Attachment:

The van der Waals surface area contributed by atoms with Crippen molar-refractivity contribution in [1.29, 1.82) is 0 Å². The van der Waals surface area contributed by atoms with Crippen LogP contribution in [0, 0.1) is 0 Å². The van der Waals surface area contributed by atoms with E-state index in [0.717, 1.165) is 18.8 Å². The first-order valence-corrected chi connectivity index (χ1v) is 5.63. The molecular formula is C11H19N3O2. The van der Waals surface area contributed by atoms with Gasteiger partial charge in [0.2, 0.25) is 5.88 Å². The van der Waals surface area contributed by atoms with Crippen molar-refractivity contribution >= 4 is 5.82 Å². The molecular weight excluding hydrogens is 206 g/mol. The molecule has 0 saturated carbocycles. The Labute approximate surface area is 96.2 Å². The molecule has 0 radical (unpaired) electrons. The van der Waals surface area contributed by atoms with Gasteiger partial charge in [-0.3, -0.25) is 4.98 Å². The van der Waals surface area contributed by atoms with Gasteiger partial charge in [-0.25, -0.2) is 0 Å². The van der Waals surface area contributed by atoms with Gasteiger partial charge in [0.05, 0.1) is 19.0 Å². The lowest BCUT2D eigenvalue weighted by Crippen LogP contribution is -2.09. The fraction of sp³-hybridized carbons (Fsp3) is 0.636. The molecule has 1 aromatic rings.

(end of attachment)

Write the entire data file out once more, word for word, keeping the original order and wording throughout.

The van der Waals surface area contributed by atoms with Crippen molar-refractivity contribution in [1.29, 1.82) is 0 Å². The van der Waals surface area contributed by atoms with Crippen LogP contribution in [0, 0.1) is 0 Å². The van der Waals surface area contributed by atoms with E-state index in [0.717, 1.165) is 18.8 Å². The first-order valence-corrected chi connectivity index (χ1v) is 5.63. The molecular formula is C11H19N3O2. The van der Waals surface area contributed by atoms with Gasteiger partial charge in [0.2, 0.25) is 5.88 Å². The van der Waals surface area contributed by atoms with Crippen molar-refractivity contribution >= 4 is 5.82 Å². The molecular weight excluding hydrogens is 206 g/mol. The molecule has 0 saturated carbocycles. The Labute approximate surface area is 96.2 Å². The molecule has 0 radical (unpaired) electrons. The van der Waals surface area contributed by atoms with Gasteiger partial charge in [-0.3, -0.25) is 4.98 Å². The van der Waals surface area contributed by atoms with Gasteiger partial charge in [-0.25, -0.2) is 0 Å². The van der Waals surface area contributed by atoms with Gasteiger partial charge in [0.05, 0.1) is 19.0 Å². The lowest BCUT2D eigenvalue weighted by Crippen LogP contribution is -2.09. The fraction of sp³-hybridized carbons (Fsp3) is 0.636. The molecule has 1 aromatic rings.